Parashat Miketz opens with two ominous dreams by Pharaoh. Standing on the edge of the Nile, seven “handsome and sturdy” cows emerge from the river, followed by seven “ugly and gaunt” cows, which come upon the “handsome and sturdy” cows and devour them. In a subsequent dream, Pharaoh witnesses seven “solid and healthy” ears of grain swallowed up by seven ears of grain that are “thin and scorched by the east wind.”
Pharaoh awakens from his dream confused, unable to comprehend what these dreams may signify. Pharaoh’s chief cupbearer steps forward and informs him that while he was imprisoned, a Hebrew youth (Joseph) in the dungeon interpreted dreams for himself and the chief baker. The chief cupbearer says, “And as he interpreted for us, so it came to pass.” Taking the chief cupbearer on his word and needing similar help and support, Pharaoh calls upon Joseph to interpret his dreams.
Joseph is able to help Pharaoh understand that both dreams are one and the same. Placing the healthy cows and the healthy ears of grain opposite the lean cows and scorched ears of grain, Joseph interprets that Egypt will be blessed with seven years of bounty followed by seven years of famine. Joseph encourages Pharaoh to use the first seven years wisely, creating stockpiles of food so that the whole of Egypt will be able to subsist during the subsequent famine.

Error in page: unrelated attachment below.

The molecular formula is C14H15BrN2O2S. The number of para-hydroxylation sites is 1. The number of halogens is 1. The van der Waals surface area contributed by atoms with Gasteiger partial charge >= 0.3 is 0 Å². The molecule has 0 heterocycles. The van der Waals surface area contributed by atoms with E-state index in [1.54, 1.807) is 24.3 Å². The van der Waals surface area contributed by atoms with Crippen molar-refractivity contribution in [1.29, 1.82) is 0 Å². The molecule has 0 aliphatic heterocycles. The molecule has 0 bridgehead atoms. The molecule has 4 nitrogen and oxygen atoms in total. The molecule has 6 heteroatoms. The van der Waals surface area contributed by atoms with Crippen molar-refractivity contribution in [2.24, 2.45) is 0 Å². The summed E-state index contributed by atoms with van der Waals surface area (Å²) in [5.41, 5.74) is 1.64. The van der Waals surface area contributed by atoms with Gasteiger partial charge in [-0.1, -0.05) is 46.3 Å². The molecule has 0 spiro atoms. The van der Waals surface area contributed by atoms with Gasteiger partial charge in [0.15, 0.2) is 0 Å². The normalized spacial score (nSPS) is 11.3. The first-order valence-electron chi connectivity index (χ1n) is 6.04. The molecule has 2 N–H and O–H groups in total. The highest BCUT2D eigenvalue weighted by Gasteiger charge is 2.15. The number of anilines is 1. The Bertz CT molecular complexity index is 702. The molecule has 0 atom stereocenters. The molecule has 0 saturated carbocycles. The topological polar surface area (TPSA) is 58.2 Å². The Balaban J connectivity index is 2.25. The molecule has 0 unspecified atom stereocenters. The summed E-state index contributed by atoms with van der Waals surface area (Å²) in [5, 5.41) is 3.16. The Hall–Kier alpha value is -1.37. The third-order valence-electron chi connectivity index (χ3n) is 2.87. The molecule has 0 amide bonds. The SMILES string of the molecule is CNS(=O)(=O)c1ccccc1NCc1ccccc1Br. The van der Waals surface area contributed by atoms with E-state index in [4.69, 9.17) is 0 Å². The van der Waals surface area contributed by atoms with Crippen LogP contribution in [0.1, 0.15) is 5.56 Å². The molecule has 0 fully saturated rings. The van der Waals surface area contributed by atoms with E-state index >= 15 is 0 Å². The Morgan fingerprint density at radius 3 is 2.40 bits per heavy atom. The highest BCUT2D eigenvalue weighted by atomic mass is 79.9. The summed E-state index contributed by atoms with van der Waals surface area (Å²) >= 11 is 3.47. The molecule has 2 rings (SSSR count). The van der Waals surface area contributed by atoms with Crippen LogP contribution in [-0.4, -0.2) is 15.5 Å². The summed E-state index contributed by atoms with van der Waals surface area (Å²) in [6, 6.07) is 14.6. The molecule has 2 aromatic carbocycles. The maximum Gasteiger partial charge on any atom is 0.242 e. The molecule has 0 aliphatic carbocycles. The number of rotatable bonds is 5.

The relationship between Pharaoh and Joseph is an intriguing one. The strong -willed, determined Pharaoh, in charge of a vast land and myriads of people calls upon the Hebrew slave who has been incarcerated in his dungeon. Nevertheless, working together in relationship with one another, both Pharaoh and Joseph are of great benefit to one another. By listening to Joseph, Pharaoh ensures the survival of his people and his nation. Joseph in turn receives Pharaoh’s blessing, a position of leadership, and ultimately, next week, he will receive the opportunity to be reunited with his family.
As we learn from Pharaoh’s relationship with Joseph, we receive unspeakable benefits and opportunities from being in relationship with one another. When we listen to someone else’s dreams, act as their confidant, offer our advice or insight, or when we seek the assistance of another for their interpretation, their guidance, and their support, we receive a greater sense of clarity, and a much more purposeful direction in life. We have a sacred responsibility to help other people reach their truest potential, and we need the support of other people to help us achieve our goals. May our relationships with one another sustain our dreams and enable them to come true.
Shabbat Shalom & Chag Sameach